It’s all serving as an object lesson for DEEP as it continues to navigate the onslaught of trail users, many of them new.
“How can we keep all these new users?” asked Bruce Donald, tri-state coordinator of East Coast Greenway and the legislatively appointed chairman of the Connecticut Greenways Council – DEEP’s legislative advisory committee. An increase in trail users who potentially will continue to enjoy them even after the pandemic is “a silver lining,” he said.
But he said it’s going to take schooling them in trail etiquette as a part of social distancing –such as who gets out of the way for whom. He’s OK with limited parking, making some trails one-way, “yellow-taping” pavilions and other equipment.
“We need to be apart, wear a mask, follow CDC guidelines and just shut-up and do it,” he said. “Trails are eminently solvable. If it boils down to rolling closures of certain facilities at certain times, so be it.”
Putting the pieces together
There are a lot of moving parts to Connecticut’s outdoor recreation system, which includes managing more than 250,000 acres of public property. That’s more than 7% of the state. It brings in more than 10 million visitors a year and takes about 81 full-time state park employees and 500-550 seasonal workers to handle the job.
But so far only about 150 seasonals have been hired.
“It’s a slow ramp up compared to what we usually do this time of year,” said DEEP outdoor recreation chief Lambert. “Part of those efforts now are in helping manage the crowds that we’re seeing, which is unique for this time of year; assisting with gate closures and blocking off access.”
Maintenance also ramps up this time of year. But DEEP is still trying to figure out how to deploy resources. It could include closing inland swimming areas – especially the ones that have small beaches but tend to be crowded often with a disproportionate number of out-of-state visitors – and moving the personnel from them down to the shoreline parks.
How to handle out-of-state park visitors overall is still a work in progress. Yes, the state wants to encourage visitors and tourism, but it doesn’t want to displace locals. So a reservation management system and parking reservation system is under consideration to limit having to turn people away and to make payment more social distancing-friendly.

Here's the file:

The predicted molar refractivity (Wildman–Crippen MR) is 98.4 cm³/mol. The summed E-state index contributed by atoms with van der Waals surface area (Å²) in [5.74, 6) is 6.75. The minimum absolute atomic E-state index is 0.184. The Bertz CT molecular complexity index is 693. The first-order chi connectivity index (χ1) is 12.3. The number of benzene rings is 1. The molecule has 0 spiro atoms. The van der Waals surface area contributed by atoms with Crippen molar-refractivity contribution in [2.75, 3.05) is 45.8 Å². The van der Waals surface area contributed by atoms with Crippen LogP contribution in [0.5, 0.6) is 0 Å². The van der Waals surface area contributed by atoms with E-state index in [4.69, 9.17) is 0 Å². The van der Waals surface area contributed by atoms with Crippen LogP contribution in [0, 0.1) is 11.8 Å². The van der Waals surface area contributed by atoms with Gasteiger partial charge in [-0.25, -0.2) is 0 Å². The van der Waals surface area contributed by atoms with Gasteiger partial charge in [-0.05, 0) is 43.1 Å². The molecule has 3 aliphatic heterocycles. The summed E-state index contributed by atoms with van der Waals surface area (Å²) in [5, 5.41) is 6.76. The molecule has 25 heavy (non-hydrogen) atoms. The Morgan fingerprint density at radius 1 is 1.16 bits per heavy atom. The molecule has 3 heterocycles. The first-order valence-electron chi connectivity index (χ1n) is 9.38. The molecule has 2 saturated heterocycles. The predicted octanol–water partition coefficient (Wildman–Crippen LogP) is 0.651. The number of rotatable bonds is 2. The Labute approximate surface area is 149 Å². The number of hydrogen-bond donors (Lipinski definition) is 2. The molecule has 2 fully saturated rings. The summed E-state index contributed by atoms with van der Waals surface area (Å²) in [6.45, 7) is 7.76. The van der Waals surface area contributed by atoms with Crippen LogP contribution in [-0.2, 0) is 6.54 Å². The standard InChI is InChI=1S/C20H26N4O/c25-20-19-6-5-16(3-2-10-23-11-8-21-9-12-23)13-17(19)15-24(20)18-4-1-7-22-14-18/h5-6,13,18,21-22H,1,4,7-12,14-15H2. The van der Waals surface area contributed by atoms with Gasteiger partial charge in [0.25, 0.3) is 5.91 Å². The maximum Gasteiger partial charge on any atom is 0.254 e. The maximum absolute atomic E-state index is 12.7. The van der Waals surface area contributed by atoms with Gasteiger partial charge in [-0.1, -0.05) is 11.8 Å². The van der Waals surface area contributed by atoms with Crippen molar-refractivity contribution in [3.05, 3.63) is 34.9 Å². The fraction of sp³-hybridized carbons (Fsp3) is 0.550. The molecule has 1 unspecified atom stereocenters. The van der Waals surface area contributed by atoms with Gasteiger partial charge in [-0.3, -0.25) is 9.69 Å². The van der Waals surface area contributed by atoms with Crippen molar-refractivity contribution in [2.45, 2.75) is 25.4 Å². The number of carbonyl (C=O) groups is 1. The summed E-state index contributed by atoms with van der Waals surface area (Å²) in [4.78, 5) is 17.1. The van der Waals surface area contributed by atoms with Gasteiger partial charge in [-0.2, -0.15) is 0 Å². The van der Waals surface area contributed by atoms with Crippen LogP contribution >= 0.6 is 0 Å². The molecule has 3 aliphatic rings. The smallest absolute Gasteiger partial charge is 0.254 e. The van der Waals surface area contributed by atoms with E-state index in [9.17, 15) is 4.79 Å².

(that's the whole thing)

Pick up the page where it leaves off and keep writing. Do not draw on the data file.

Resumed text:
In a typical year DEEP runs 375 summer programs from May to August with approximately 25,000 participants. It includes No Child Left Inside, its signature and largest program. It’s likely many of those will end up running online, which is where many of the indoor and interpretive programs have been running since COVID-19 shut down all the indoor facilities. Since then, there have been some 86 programs attracting 1,930 participants. The Meigs Point Nature Center at Hammonasset Facebook Live events have had over half-a-million participants averaging 8,000 viewers per episode.
Special events like weddings and other social gatherings at state park sites like Harkness in Waterford have been cancelled so far and are likely to remain that way. Such rentals and other usage fees generally bring in nearly half-a-million dollars.
But social distancing will still be the order of the day, whether it’s the most popular shoreline beach or the least known trail.
“The challenge is not really people following the rules so much,” said Dykes who has been checking out the parks herself and said most people are following them. “The challenge will be more and more people coming to the parks – and just those numbers means having to close many parks.”
As long as members of the public can accept those closures, aren’t trying to cheat their way in by walking and aren’t, in her words, “engaging in a lot of debate” with park officers, she feels this will be a successful strategy.
“The more parts of the system that remain open, the less concentration of visitors in any one particular location,” she said.
What’s keeping her up at night at this point is same thing as always: “the weather forecast,” she said.